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Bell Is Now Also Under Fire For Encouraging Employees To Lie To Customers To Get Sales

While door to door sales have been banned from Ontario, ex Bell employees are coming out of the woodwork to let consumers know that door salesman aren't gone yet and they're more dangerous than ever. In fact, the employees at Bell trying to sell you products may not be just slyly avoiding discussing negative parts of a product or package, but could be outright lying to you to score a sale. 

The information comes from an ex-representative for Bell who left the company and is trying to warn consumers. Krys Weiss, the man in mention, regrets his actions that came as a result of needing to hit high sales quotas and earn a good commission. 

Before the door-to-door sales tactic had been banned in Ontario, Bell used to outsource the jobs to other third party companies. From there Krys got his job at Bell and worked as a salesman. He said that during his shifts, he was expected to visit at least 60 houses and sell Bell products. In those visits, he "wasn't telling the whole truth" and "was only telling the small things and leaving out the big things that could be potential harm for them." 

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How far did he go? Weiss says his most shameful offence was convincing an elderly woman, who had told him she didn't have or know how to operate a computer or use the internet, to purchase a TV, home phone and internet package so he could get triple the pay. Admitting, that he "wasn't doing the right thing."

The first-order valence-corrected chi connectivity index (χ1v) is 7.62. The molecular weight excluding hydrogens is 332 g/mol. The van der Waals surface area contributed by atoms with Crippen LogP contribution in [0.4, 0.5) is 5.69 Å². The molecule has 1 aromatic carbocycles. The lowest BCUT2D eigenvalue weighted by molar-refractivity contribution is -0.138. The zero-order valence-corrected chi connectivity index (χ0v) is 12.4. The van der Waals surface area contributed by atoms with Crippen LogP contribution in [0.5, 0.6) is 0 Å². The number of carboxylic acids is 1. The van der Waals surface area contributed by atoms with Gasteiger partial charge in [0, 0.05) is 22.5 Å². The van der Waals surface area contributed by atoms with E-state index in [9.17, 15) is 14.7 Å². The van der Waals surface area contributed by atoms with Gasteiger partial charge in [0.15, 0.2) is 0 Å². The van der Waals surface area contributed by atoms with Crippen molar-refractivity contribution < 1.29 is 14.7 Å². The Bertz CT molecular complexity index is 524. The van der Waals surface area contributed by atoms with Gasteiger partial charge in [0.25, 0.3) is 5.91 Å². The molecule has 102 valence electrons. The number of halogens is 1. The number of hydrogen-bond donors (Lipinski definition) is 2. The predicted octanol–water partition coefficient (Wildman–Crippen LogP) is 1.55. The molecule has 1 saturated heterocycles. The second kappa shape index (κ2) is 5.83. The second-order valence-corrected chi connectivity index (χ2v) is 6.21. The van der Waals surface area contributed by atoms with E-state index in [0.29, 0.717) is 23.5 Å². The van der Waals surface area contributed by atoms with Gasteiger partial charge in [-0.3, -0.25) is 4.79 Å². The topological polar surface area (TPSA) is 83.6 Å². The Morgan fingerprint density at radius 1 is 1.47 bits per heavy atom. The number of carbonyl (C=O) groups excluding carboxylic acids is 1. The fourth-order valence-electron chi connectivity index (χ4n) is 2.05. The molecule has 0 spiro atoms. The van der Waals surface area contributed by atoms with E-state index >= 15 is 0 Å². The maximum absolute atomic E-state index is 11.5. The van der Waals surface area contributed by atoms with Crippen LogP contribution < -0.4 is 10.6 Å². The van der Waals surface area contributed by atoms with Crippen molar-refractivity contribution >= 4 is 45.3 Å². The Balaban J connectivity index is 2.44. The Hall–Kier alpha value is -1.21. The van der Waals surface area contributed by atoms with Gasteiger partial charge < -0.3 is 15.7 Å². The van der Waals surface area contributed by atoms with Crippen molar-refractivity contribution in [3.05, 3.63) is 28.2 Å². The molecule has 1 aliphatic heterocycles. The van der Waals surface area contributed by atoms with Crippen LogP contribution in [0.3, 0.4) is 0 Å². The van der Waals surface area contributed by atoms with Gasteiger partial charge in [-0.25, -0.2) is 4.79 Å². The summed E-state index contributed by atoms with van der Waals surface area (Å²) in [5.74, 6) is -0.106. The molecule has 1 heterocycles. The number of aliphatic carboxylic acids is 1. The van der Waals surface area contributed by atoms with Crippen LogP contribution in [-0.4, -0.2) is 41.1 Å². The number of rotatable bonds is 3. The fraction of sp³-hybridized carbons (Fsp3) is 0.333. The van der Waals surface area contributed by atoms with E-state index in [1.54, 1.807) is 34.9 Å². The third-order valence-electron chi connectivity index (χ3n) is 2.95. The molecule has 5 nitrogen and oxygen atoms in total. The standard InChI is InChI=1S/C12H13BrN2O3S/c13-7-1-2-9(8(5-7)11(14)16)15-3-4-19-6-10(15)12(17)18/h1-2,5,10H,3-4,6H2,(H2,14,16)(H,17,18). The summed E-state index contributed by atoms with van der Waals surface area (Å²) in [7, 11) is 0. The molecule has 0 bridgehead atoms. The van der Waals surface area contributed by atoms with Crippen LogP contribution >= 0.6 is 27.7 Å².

Weiss isn't the first employee to come out about Bell's influence on adopting shady marketing tactics. Other employees have admitted to having mislead customers specifically on the prices of items and plans. A former sales representative based in New Brunswick stated he was "trained to tell customers their price was guaranteed, when in fact, Bell's terms of service allow the company to increase prices during a contract." 

While it might seem that door-to-door sales practices being banned will effectively end these underhanded sales practices, the ban doesn't include telecom companies. Meaning that Bell employees are able to still do door-to-door sales because the ban only covers items like air conditions and water heaters. So over at Bell, it's business is as usual. 

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The reason the issue mainly regards door-to-door sales is because there is no physical contract in writing at the time the customer signs up. Rather it's all done verbally, meaning employees can swear up and down that a price isn't going to change, or that it's lower than it is, but at the end of the day there is no proof for customers to bring to Bell after the fact. 

While ex-Bell sales representatives have been coming out and apologizing for their actions, for many of their victims it's too little too late. So next time you see a Bell sales rep knocking at your door, it's probably best to just leave the door shut. 

Source: CBC Canada